I have learned to tap the skin of the pomegranate,
watch the seeds fall into a heap. I have learned
to crack the skin of the olives to remove the bitterness,
to season them for weeks for optimal flavor.
I have stood in a long line with Jews and Arabs
waiting for Abu Hassan’s famous hummus. Together,
we have sat at long tables, every bowl the same –
on the side, raw onion, spicy oil.
I have walked each night from my daughter’s place
through the dark circle of Kikar Hamadina where at dusk
the Filipinos gather with their elderly charges.
And I lack fear on this terrain
where ficus trees line the streets, their aggressive roots
meandering back on their trunks, wandering
beyond anyone’s expectations,
where a sudden downpour turns the summer’s dust into acrid air –
eucalyptus escapes, so do jasmine and henna.
I have learned that argument is what it means to be Israeli.
How could there not be, at the very least, two sides?
I have learned to be foreign and to belong at the same time,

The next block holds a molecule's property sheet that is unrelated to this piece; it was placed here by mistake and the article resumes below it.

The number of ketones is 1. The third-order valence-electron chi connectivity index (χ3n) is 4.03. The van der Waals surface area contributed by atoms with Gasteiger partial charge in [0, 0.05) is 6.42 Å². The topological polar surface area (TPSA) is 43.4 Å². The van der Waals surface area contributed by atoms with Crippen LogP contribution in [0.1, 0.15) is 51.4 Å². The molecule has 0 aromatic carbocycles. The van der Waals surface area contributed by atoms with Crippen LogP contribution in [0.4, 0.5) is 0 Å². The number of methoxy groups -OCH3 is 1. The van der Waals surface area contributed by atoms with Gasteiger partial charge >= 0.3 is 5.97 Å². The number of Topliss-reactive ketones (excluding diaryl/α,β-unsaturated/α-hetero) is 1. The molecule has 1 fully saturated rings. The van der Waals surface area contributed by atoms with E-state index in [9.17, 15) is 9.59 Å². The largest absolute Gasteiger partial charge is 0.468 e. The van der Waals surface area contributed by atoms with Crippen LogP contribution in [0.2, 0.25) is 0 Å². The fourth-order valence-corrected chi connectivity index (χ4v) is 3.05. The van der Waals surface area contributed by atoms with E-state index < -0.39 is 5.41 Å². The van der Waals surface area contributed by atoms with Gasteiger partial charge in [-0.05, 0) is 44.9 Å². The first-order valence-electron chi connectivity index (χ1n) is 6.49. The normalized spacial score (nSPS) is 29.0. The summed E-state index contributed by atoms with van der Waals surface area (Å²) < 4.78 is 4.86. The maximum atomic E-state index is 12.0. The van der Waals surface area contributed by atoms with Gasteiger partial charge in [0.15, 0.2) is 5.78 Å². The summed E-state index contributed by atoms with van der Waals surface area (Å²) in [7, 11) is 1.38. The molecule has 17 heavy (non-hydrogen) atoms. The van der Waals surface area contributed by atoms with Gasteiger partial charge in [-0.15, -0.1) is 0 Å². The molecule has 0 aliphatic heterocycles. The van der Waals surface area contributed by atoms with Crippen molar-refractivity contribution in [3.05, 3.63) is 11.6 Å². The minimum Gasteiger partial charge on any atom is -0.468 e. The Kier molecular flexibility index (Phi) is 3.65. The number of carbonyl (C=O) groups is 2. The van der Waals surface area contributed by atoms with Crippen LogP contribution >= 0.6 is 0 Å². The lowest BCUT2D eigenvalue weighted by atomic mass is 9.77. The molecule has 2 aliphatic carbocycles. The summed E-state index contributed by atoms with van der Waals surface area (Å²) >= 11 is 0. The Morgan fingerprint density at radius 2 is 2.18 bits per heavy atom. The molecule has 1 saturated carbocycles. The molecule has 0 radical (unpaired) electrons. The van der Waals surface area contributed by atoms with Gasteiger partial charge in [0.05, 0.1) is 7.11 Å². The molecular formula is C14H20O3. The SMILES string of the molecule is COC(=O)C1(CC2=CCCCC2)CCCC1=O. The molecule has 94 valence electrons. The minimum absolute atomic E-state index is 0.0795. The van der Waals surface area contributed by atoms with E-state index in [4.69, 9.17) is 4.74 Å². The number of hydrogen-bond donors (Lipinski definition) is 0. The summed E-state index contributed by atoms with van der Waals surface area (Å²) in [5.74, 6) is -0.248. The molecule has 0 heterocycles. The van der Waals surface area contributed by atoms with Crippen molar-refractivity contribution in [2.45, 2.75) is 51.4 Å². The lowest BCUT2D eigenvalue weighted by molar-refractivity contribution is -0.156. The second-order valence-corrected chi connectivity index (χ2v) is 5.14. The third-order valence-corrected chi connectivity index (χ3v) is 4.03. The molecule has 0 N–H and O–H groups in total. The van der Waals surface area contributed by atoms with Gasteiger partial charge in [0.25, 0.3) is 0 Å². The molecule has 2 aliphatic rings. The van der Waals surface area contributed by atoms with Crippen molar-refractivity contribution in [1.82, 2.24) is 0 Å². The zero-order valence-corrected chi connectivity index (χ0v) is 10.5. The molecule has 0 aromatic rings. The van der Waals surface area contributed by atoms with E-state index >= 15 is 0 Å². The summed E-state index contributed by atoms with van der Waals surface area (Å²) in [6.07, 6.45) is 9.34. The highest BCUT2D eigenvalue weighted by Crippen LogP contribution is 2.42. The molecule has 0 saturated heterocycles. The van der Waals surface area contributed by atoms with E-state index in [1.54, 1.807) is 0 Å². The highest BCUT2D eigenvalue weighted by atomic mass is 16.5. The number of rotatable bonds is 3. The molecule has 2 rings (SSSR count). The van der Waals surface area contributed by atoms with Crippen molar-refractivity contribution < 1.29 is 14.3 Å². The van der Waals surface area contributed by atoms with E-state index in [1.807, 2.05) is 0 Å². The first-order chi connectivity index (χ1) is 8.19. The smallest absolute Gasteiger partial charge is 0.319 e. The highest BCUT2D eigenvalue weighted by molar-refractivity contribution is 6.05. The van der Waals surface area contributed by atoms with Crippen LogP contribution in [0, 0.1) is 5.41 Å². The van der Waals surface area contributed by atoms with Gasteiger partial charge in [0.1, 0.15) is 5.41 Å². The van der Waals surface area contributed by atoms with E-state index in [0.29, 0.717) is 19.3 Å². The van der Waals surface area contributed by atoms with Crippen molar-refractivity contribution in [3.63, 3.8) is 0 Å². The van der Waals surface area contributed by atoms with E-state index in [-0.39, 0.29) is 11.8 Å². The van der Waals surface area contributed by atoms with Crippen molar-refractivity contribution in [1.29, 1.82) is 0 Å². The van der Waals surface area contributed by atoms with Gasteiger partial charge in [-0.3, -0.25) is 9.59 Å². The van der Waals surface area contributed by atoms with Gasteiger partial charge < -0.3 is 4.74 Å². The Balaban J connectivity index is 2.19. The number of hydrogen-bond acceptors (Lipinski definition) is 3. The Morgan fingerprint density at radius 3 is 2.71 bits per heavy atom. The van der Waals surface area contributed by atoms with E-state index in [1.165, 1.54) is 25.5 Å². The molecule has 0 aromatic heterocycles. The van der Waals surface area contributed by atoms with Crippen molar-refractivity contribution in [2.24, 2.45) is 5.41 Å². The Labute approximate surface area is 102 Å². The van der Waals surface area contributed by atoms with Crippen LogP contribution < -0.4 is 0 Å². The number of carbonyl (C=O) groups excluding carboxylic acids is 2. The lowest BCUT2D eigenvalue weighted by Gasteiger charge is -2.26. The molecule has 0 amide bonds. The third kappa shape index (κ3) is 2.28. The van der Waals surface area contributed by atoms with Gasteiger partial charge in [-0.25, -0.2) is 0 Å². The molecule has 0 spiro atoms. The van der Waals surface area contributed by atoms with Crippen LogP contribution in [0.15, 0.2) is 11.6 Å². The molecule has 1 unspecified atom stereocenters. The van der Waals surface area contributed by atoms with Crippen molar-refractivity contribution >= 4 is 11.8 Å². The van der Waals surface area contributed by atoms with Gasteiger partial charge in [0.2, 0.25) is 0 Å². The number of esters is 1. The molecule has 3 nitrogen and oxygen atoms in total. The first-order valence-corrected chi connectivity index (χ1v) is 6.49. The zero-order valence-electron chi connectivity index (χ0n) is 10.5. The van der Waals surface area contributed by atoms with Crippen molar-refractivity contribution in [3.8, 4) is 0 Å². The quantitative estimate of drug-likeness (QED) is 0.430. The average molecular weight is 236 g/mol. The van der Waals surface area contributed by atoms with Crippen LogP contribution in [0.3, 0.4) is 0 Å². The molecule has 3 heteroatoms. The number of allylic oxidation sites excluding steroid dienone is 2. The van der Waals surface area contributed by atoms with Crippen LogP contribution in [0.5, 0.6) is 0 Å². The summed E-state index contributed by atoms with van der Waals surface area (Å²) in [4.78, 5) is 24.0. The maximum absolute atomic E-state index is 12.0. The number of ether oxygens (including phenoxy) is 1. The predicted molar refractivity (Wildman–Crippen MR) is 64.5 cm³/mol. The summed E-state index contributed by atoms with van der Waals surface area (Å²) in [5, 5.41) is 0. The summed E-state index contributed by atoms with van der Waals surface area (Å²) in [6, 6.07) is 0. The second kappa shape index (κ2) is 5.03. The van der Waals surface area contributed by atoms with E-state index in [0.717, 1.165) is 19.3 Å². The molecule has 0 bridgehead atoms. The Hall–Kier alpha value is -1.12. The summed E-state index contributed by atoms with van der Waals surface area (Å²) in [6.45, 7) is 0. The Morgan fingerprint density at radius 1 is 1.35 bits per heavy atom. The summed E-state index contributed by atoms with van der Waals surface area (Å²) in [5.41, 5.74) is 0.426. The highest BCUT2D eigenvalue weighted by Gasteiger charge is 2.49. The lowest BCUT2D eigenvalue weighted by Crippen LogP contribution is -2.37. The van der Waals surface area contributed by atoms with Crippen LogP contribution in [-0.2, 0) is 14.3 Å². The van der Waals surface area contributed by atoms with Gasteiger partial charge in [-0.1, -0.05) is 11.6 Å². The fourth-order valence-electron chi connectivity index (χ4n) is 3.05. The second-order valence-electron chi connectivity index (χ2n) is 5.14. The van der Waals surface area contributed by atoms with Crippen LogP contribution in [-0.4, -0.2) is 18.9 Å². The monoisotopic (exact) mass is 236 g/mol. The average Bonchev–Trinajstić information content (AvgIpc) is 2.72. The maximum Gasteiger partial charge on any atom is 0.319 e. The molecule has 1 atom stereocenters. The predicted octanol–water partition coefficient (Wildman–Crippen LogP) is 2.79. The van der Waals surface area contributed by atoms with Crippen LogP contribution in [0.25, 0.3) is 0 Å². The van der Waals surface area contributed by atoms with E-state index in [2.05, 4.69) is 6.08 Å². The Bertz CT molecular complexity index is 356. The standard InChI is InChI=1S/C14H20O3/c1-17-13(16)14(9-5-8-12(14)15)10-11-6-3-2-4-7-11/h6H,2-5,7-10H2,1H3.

that shalom is everyone’s greeting, that it means peace.
My son-in-law tells me as we look together
on the tree outside of his apartment
that he doesn’t know the difference between
a pigeon and a dove as both arrive on a nearby limb.
Can you see, one is more graceful, I say.
Without further observation, he says, they look the same to me.
Carol Seitchik’s poems appear in the anthology, A Feast Of Cape Ann Poets (Folly
Cove Press). Other poems have appeared in The Poetry Society of Virginia, North
Shore Magazine and the North Shore Poets Forum, and most recently in The Endicott
Review and Heartlodge Press. A Pushcart Prize nominee, Carol is also a visual artist
and visual arts curator working in the New England area.
|TEL AVIV: A PORTRAIT
by Carol Seitchik